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Dev Biol. 2002 Nov 1;251(1):91-104.

Regulation of specific developmental fates of larval- and adult-type muscles during metamorphosis of the frog Xenopus.

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1
Department of Biological Science, Faculty of Life and Environmental Science, Shimane University, Matsue, Shimane, 690-8504, Japan.

Abstract

During anuran metamorphosis, larval-type myotubes in both trunk and tail are removed by apoptosis, and only trunk muscles are replaced by newly formed adult-type myotubes. In the present study, we clarified the regulatory mechanisms for specific developmental fates of adult and larval muscles. Two distinct (adult and larval) types of myoblasts were found to exist in the trunk, but no or very few adult myoblasts were found in the tail. Each type of myoblast responded differently to metamorphic trigger, 3,3',5-triiodo-L-thyronine (T(3)) in vitro. T(3)-induced cell death was observed in larval myoblasts but not in adult myoblasts. These results suggest that the fates (life or death) of trunk and tail muscles are determined primarily by the differential distribution of adult myoblasts within the muscles. However, a transplantation study clarified that each larval and adult myoblast was not committed to fuse into particular myotube types, and they could form heterokaryon myotubes in vivo. Cell culture experiments suggested that the following two mechanisms are involved in the specification of myotube fate: (1) Heterokaryon myotubes could escape T(3)-induced death only when the proportion of adult nuclei number was higher than 70% in the myotubes. Apoptosis was not observed in any larval nuclei within the surviving heterokaryon myotubes, suggesting the conversion of larval nuclei fate. (2) Differentiation of adult myoblasts was promoted by the factor(s) released from larval myoblasts in a cell type-specific manner. Taken together, the developmental fate of myotubes is determined by the ratio of nuclei types, and the formation of adult nuclei-rich myotubes was specifically enhanced by larval myoblast factor(s).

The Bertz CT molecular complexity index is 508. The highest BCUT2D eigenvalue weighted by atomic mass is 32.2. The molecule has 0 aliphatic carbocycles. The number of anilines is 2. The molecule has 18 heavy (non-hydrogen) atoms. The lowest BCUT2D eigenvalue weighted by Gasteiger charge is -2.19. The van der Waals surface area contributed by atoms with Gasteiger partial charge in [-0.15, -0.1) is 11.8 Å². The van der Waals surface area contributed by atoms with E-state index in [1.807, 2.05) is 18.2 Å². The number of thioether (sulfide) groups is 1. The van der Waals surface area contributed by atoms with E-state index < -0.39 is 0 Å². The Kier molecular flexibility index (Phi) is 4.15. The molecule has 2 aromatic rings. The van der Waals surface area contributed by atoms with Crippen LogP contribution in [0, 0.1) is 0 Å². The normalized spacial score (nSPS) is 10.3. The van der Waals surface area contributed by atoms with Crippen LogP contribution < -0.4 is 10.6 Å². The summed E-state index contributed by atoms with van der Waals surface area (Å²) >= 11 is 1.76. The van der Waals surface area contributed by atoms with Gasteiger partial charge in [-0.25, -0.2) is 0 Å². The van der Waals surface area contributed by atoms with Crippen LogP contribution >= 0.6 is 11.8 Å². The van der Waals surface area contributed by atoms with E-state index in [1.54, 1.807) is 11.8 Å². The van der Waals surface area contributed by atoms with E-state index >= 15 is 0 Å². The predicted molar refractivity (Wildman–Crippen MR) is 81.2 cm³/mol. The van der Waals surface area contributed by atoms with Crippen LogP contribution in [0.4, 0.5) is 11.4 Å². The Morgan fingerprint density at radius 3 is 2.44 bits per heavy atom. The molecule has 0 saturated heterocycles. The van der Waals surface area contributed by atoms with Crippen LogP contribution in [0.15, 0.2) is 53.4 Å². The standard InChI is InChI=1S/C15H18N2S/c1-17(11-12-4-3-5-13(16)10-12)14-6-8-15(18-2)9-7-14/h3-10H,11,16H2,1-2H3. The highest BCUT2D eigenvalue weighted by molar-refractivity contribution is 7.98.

PMID:
12413900
[Indexed for MEDLINE]
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